Ocular Surface Squamous Neoplasia (OSSN)
What is Ocular Surface Squamous Neoplasia?
Ocular surface squamous neoplasia (OSSN) is a broad term, which denotes a spectrum of malignancy arising from the surface layer of the eye (conjunctiva and cornea). It can be thought of as a “skin cancer” of the eye.
Who are at risk of developing cancer of the ocular surface?
Ocular surface squamous neoplasia is seen more commonly in older patients who have an extensive history of sun exposure, for examples outdoor workers, surfers or sunbathers. Also, patients who have defective immune systems are more likely to develop OSSN.
How is OSSN diagnosed?
- In general, the diagnosis is made by an optometrist or ophthalmologist.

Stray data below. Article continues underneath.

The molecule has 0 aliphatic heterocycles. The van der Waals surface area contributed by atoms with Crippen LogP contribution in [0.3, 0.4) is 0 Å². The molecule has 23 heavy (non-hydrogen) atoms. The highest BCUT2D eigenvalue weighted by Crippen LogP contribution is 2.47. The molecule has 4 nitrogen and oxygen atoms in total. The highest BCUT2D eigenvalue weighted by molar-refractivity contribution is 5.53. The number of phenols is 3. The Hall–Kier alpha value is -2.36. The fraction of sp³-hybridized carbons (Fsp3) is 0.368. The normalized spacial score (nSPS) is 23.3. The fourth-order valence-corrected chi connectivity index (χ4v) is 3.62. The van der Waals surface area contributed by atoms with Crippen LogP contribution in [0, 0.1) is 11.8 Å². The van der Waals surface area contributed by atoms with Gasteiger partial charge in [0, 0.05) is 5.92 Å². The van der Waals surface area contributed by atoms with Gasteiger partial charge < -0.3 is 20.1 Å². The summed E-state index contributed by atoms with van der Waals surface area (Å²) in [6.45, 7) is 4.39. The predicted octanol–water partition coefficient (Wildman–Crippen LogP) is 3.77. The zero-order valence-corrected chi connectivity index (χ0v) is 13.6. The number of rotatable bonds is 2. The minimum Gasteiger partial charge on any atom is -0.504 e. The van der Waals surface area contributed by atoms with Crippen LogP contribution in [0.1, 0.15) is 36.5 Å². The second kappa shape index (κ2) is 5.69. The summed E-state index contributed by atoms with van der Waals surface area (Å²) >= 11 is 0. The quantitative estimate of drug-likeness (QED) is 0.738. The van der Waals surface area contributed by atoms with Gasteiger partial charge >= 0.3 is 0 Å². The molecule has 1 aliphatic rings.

- In some cases, the patients or their family members may identify a suspicious lump in their eyes.
- The appearance of Ocular Surface Squamous Neoplasia may look just like a Pterygium, and it may require a tissue sample to confirm the diagnosis.
What is the best treatment for OSSN?
The gold standard treatment of Ocular surface squamous neoplasia is complete surgical excision with freezing of the surrounding areas (Cryotherapy).
The procedure is performed under local anaesthesia and the aim of the treatment is to remove all the cancerous tissues and destroy any residual tumour cells.
For larger tumours, topical chemotherapy in the form of an eye drop can be given for several weeks in order to reduce the size of the tumour before surgical excision.
Furthermore, some patients may be required to use these eye drops for several months after surgery when the tumour margins are not clear. These eye drops are generally well tolerated with minimal side effects.
Patients who had successful surgery should have lifelong follow-up by an ophthalmologist as there is a small chance of recurrence of the tumour from seeding of the tumour.